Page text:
Investors seek U.S. bonds as a safe asset when the global economy is in question. That keeps a lid on yields on the 10-year Treasury, which mortgage rates tend to track.
"You've got the one bright spot, which is the U.S. economy, which questions why rates are staying so low," says Joel Naroff, president of Naroff Economic Advisors. "It's really clear that until the Fed tells everyone when it thinks rates should go up, rates won't go up. They will just bounce around."
The Fed and interest rates
The Federal Reserve's monetary policymaking committee meets Dec. 16-17 for the last time this year. Behind closed doors, it will consider the future of the federal funds rate, a benchmark rate for business and consumer loans, including mortgages, based on the state of the U.S. economy.
So far, inflation has stayed in check, despite the potential economic shot in the arm resulting from the drop in oil prices. Higher inflation is one reason the central bank may raise rates. The employment picture is also healthy, according to the Dec. 5 government report that showed employers added 321,000 jobs in November -- many of them temporary or part time, but still higher than expected. Average hourly earnings also increased by 0.4 percent, the biggest gain since June 2013.
"The Fed is in a conundrum here because the U.S. is doing better than everyone else," Rehling says. "But the question is: Will the global weakness eventually impact us here?"
More homeowners refi
The decline in rates may have helped push some borrowers to refinance their home loans. The volume of refinance applications jumped 13 percent last week from the previous one, according to the Mortgage Bankers Association. Purchase applications also ticked up 1 percent and the overall volume increased 7.3 percent. The group also noted this week in a separate report that mortgage standards loosened in November.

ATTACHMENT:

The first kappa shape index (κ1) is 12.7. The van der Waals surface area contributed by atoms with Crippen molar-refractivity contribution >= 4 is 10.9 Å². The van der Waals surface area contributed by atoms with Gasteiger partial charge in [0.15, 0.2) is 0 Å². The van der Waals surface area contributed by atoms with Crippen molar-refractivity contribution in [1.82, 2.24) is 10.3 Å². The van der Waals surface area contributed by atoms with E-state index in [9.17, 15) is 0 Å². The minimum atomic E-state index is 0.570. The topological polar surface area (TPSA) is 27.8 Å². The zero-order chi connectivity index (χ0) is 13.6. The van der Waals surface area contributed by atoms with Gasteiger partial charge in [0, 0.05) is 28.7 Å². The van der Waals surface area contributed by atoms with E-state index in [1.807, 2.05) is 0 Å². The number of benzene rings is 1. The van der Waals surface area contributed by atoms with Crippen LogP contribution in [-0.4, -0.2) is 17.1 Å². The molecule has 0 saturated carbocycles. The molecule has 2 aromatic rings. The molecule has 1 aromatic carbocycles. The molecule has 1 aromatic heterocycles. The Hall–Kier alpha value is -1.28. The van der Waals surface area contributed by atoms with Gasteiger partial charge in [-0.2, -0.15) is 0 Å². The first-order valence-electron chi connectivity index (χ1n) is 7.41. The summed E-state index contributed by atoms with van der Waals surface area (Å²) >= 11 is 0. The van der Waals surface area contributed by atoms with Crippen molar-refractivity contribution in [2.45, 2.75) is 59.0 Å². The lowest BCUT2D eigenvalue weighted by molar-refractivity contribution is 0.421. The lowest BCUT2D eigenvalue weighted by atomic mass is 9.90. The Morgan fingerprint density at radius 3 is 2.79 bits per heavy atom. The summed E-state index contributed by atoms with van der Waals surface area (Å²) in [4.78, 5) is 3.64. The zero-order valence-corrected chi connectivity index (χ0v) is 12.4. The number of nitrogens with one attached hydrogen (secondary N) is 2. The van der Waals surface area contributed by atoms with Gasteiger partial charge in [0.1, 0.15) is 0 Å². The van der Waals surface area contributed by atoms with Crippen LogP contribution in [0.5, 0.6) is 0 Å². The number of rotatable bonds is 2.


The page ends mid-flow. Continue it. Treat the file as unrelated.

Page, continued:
Fannie and Freddie intervene
Despite the low rates and easier requirements, there are still fewer first-time homebuyers than the historic average in today's market. In October, first-time homebuyers made up 29 percent of all purchases, while the long-term average is 40 percent, according to the National Association of Realtors.
As a result, Fannie Mae and Freddie Mac this week introduced new programs that allow borrowers to put only 3 percent down for a mortgage. Previously, they required minimum down payments of 5 percent. The programs may attract first-time homebuyers, many of whom find the down payment requirement a challenging hurdle.
Rates on loans under the programs are still up in the air as lenders consider adopting the lower down payments, says John Stearns, a senior mortgage banker with American Fidelity Mortgage Services in Wisconsin. Fannie's program launches Dec. 13, while Freddie's doesn't start until March.
"It may take a week or so for lenders to get going on this, if lenders do it," says Stearns, who wonders if the program will be cheaper than one backed by the Federal Housing Administration, which requires a 3.5 percent down payment. "But as I say, 'something is better than nothing.'"